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For example Mount Maunganui. In Māori maunganui means "large mountain" and thus when literally translated into English it means "Mount Large Mountain". Another example would be the river Avon. In Brythonic avon means river and thus when literally translated into English it means "river River".

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    Not that it matters in the grand scheme of things, but FWIW, I'm starting to think that the close voters with the "language-specific grammar or usage" offtopic reason are basically trolls. And good thing StackExchange says to be nice to new contributors. – LjL Oct 23 at 15:34
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    cf. Recursive Acronym Syndrome Syndrome (RAS Syndrome) – Artelius Oct 24 at 0:20
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What you are looking for is a tautological place name. Other examples are East Timor (East East - English/Indonesian), The La Brea Tar Pits (The "The Tar" Tar Pits - Spanish/English), and Glendale (Valley Valley - Gaelic/Danish).

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    Your East Timor example is confusing - Timor comes from Timur which means east, but it's called "east" because it's an island in the east of the Indonesian archipelago. However, East Timor refers to the eastern section of that island. The Indonesian name for East Timor is Timor Timur (the country calls itself Timor L'Este now). It's not superfluous to say East Timor, unlike the other cases that you mention, because it's referring to the eastern part of and island in the east. There's also West Timor - Timor Barat, which refers to the part of the island that is part of the country of Indonesia. – Erwin Bolwidt Oct 24 at 10:52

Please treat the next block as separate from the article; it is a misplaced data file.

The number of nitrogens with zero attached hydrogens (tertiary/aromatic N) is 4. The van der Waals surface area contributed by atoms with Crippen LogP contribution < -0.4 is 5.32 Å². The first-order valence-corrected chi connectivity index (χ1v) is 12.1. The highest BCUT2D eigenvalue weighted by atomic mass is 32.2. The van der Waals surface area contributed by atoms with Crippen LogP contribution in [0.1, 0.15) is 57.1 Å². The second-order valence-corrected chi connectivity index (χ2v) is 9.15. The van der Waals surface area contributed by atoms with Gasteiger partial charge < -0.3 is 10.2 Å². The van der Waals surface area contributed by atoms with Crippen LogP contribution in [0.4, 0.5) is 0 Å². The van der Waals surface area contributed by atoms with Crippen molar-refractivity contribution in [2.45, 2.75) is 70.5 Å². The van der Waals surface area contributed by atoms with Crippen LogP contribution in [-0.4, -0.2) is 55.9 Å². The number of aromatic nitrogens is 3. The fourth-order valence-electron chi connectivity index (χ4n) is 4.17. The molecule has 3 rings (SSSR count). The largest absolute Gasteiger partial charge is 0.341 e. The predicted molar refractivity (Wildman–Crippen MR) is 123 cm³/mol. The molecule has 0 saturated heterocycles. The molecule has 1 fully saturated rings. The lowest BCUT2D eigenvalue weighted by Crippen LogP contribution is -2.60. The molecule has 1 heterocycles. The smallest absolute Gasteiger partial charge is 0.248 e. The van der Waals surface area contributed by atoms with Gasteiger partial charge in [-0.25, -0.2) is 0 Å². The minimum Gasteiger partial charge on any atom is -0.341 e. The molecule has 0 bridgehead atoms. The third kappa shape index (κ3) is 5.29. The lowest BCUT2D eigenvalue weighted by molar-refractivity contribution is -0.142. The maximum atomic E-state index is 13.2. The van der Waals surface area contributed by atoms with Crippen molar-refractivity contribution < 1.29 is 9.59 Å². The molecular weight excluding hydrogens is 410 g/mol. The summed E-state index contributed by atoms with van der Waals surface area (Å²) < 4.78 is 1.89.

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    ‘Torpenhow’ is a triple tautology, meaning ‘Hill-hill-hill’. (Unfortunately, there isn't a Torpenhow Hill, which would be a quadruple name…) – gidds Oct 24 at 15:34
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    @gidds, but if you follow the link in the answer you'll see mention of a Pendleton Hill which (depending on the analysis of -ton) might be a quadruple name. – Peter Taylor Oct 24 at 17:45
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    "Glendale" actually means "valley valley" even in English. – ruakh Oct 24 at 20:35

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